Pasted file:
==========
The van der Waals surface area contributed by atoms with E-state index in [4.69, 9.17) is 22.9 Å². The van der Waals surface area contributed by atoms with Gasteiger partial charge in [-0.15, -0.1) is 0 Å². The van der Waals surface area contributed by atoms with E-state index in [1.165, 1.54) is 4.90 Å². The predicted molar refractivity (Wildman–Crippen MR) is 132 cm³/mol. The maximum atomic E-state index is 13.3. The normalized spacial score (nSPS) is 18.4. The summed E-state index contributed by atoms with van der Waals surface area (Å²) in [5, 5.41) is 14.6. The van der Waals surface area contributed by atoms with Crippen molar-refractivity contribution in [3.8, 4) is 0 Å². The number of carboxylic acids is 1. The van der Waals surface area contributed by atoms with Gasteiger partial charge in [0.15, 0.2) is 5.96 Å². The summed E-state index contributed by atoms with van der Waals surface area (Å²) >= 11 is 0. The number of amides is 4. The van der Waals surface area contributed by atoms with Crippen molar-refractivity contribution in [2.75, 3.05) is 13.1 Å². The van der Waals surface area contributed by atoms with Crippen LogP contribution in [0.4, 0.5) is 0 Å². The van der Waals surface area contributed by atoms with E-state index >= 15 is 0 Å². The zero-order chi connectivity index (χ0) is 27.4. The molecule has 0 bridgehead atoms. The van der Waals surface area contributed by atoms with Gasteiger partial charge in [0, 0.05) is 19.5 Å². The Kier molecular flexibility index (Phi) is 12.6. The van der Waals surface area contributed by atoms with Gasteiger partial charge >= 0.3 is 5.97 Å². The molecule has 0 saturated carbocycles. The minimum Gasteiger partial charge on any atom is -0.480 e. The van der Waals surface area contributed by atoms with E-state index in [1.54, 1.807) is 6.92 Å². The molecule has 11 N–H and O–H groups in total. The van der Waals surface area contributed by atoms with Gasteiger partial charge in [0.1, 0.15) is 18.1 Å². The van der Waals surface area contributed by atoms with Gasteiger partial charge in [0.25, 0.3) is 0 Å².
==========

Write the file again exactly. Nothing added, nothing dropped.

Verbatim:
The van der Waals surface area contributed by atoms with E-state index in [4.69, 9.17) is 22.9 Å². The van der Waals surface area contributed by atoms with Gasteiger partial charge in [-0.15, -0.1) is 0 Å². The van der Waals surface area contributed by atoms with E-state index in [1.165, 1.54) is 4.90 Å². The predicted molar refractivity (Wildman–Crippen MR) is 132 cm³/mol. The maximum atomic E-state index is 13.3. The normalized spacial score (nSPS) is 18.4. The summed E-state index contributed by atoms with van der Waals surface area (Å²) in [5, 5.41) is 14.6. The van der Waals surface area contributed by atoms with Crippen molar-refractivity contribution in [3.8, 4) is 0 Å². The number of carboxylic acids is 1. The van der Waals surface area contributed by atoms with Gasteiger partial charge in [0.15, 0.2) is 5.96 Å². The summed E-state index contributed by atoms with van der Waals surface area (Å²) >= 11 is 0. The number of amides is 4. The van der Waals surface area contributed by atoms with Crippen molar-refractivity contribution in [2.75, 3.05) is 13.1 Å². The van der Waals surface area contributed by atoms with Crippen LogP contribution in [0.4, 0.5) is 0 Å². The van der Waals surface area contributed by atoms with E-state index >= 15 is 0 Å². The zero-order chi connectivity index (χ0) is 27.4. The molecule has 0 bridgehead atoms. The van der Waals surface area contributed by atoms with Gasteiger partial charge in [0, 0.05) is 19.5 Å². The Kier molecular flexibility index (Phi) is 12.6. The van der Waals surface area contributed by atoms with Gasteiger partial charge >= 0.3 is 5.97 Å². The molecule has 0 saturated carbocycles. The minimum Gasteiger partial charge on any atom is -0.480 e. The van der Waals surface area contributed by atoms with E-state index in [1.54, 1.807) is 6.92 Å². The molecule has 11 N–H and O–H groups in total. The van der Waals surface area contributed by atoms with Gasteiger partial charge in [0.1, 0.15) is 18.1 Å². The van der Waals surface area contributed by atoms with Gasteiger partial charge in [0.25, 0.3) is 0 Å².